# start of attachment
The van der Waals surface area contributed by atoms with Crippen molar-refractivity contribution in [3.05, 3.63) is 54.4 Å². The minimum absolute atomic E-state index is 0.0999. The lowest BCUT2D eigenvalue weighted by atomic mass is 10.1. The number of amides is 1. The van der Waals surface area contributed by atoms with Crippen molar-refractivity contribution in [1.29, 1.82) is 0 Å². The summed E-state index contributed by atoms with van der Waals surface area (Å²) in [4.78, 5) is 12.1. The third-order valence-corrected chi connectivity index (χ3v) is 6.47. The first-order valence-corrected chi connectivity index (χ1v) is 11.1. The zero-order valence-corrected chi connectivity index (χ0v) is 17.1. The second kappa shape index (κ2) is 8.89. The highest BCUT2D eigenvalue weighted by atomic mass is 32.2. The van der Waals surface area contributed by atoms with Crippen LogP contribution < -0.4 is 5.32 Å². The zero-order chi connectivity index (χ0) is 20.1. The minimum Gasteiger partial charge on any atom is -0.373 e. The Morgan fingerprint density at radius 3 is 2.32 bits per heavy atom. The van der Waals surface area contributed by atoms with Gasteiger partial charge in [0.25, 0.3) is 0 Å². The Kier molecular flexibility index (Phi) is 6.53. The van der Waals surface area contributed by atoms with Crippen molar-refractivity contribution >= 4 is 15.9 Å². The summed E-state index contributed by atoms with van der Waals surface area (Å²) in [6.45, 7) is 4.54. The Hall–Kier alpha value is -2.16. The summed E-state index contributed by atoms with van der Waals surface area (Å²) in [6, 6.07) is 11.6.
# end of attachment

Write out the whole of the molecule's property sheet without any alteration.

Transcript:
The van der Waals surface area contributed by atoms with Crippen molar-refractivity contribution in [3.05, 3.63) is 54.4 Å². The minimum absolute atomic E-state index is 0.0999. The lowest BCUT2D eigenvalue weighted by atomic mass is 10.1. The number of amides is 1. The van der Waals surface area contributed by atoms with Crippen molar-refractivity contribution in [1.29, 1.82) is 0 Å². The summed E-state index contributed by atoms with van der Waals surface area (Å²) in [4.78, 5) is 12.1. The third-order valence-corrected chi connectivity index (χ3v) is 6.47. The first-order valence-corrected chi connectivity index (χ1v) is 11.1. The zero-order valence-corrected chi connectivity index (χ0v) is 17.1. The second kappa shape index (κ2) is 8.89. The highest BCUT2D eigenvalue weighted by atomic mass is 32.2. The van der Waals surface area contributed by atoms with Crippen LogP contribution < -0.4 is 5.32 Å². The zero-order chi connectivity index (χ0) is 20.1. The minimum Gasteiger partial charge on any atom is -0.373 e. The Morgan fingerprint density at radius 3 is 2.32 bits per heavy atom. The van der Waals surface area contributed by atoms with Gasteiger partial charge in [0.25, 0.3) is 0 Å². The Kier molecular flexibility index (Phi) is 6.53. The van der Waals surface area contributed by atoms with Crippen molar-refractivity contribution >= 4 is 15.9 Å². The summed E-state index contributed by atoms with van der Waals surface area (Å²) in [6.45, 7) is 4.54. The Hall–Kier alpha value is -2.16. The summed E-state index contributed by atoms with van der Waals surface area (Å²) in [6, 6.07) is 11.6.